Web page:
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The Wasatch Mountains in Utah

This comment from Bill Keller in the New York Times caught my eye:

In “The Uncoupling,” there is a wistful passage about the high-school cohort my daughter is about to join. Wolitzer describes them this way: “The generation that had information, but no context. Butter, but no bread. Craving, but no longing.”

That description could apply to many more cohort groups than just high schoolers. Generally I’m not wired for jeremiads or lamentations of discontent, but it is reasonable to ask if all of us are suffering from contextually challenged information, from too much of the oleaginous spread without the hearty loaf, from cravings that still leave us feeling unsatisfied and undernourished.

On one level our Twitter feed and Facebook news are a customized news service. My partner David calls his Twitter connections his “readers”, grateful for how they flag articles he would never find if he were meandering the halls of cyberspace by himself. And that’s useful, without question.

But like a river that can just as easily carry pleasure boats as it can sewage, the constant flow of information (a term i use loosely) starts to resemble effluvia if you stay in it too long. Perhaps I should just make that a first person statement: The constant flow of information starts to resemble effluvia if I stay in it too long. Like the sage advice for dealing with a difficult family member, the secret seems to be this: Limit your exposure.

While my online persona gets much less time than my other more important selves, I still look forward to extended breaks when I get to check out of all my obligations. These sojourns are my own “limit your exposure” control system.

So I’m off for a week, this time to Utah. I’ll be back, refreshed and ready to replunge, re-engage, reconnect.


Close up of Jackson Pollock’s August Rhythm at the Met Museum

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When U.S. Supreme Court Justice Oliver Wendell Holmes Jr. said generations ago that “I wouldn’t give a fig for simplicity on this side of complexity, but I would give my life fro simplicity on the other side of complexity,” he meant that to find elegance, you must appreciate, embrace, and then travel beyond complexity. When we use the world elegant, we’re describing a solution that is as surprisingly powerful as it is uncommonly simple: it does to the heart of a wickedly complex problem with such laser-like clarity that it leaves no doubt that the solution is the right one, or at the very least a long way down the right road. Elegant solutions solve intractable problems once and for all without causing further ones. Put another way, not everything simple is elegant, but everything elegant is simple.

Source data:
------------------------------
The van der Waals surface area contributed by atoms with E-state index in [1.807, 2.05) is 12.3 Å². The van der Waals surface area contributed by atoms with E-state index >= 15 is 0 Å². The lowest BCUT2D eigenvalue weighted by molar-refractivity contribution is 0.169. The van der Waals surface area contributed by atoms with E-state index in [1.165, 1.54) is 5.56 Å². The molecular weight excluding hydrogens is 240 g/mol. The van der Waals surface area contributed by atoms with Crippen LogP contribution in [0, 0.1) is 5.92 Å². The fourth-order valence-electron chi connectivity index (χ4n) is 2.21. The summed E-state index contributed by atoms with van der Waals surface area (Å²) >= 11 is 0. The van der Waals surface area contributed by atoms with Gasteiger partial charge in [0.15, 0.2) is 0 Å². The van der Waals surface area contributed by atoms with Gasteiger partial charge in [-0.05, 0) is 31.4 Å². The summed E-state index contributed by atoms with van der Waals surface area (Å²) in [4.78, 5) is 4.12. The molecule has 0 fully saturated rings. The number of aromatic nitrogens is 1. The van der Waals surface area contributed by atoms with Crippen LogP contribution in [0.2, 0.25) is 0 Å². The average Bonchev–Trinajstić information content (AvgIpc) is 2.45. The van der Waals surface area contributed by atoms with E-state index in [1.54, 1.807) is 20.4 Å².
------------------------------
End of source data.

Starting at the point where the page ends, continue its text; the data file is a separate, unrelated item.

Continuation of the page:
Elegance is “far side” simplicity that is artfully crafted, emotionally engaging, profoundly intelligent.

This passage is from In Pursuit of Elegance, by Matthew E. May, a small but loaded book that explores May’s four key elements of elegance—symmetry, seduction, subtraction, sustainability. Delving deeper into each of these concepts, May’s examples span a wide variety of topics. He has an entire chapter on symmetry devoted to the fractal nature of Jackson Pollock’s paintings and how that observation was tested and demonstrated by scientist/artist Richard Taylor. Amazingly, the term fractal was coined in 1975 by Benoit Mandelbrot, long after Pollock’s death. When Pollock described his work with these words, “My concerns are with the rhythms of nature. I am nature,” he unknowingly presaged a whole new field of scientific research.

The implications of elegance go well beyond the fractal organicism of Pollock’s style. There are large scale concerns that May addresses in the book:

A world in which “not doing” can be more powerful than “doing” is a different world than the one we are used to, with important implications. Because the most pressing challenges facing society are in urgent need of sustainable solutions—elegant ones. Because without a new way of viewing the world we will most assuredly succumb to employing the same kind of thinking that created so many of our problems in the first place. Because precious resources such as land, labor and capital are at all-time premiums, and in some cases are rapidly shrinking or being depleted. Because by nature we tend to add when we should subtract, and act when we should stop and think. Because we need some way to consistently replace value-destroying complexity with value-creating simplicity. Because we need to know how to make room for more of what matters by eliminating what doesn’t.

I found this article by John Tierney in the New York Times particularly helpful at resetting my ambient guilt factor. It’s a bit long, but worth reading clear to the end. I hope it brings a little relief to your background rumblings of discomfort as well…

For most of the year, it is the duty of the press to scour the known universe looking for ways to ruin your day. The more fear, guilt or angst a news story induces, the better. But with August upon us, perhaps you’re in the mood for a break, so I’ve rounded up a list of 10 things not to worry about on your vacation.

Now, I can’t guarantee you that any of these worries is groundless, because I can’t guarantee you that anything is absolutely safe, including the act of reading a newspaper. With enough money, an enterprising researcher could surely identify a chemical in newsprint or keyboards that is dangerously carcinogenic for any rat that reads a trillion science columns every day.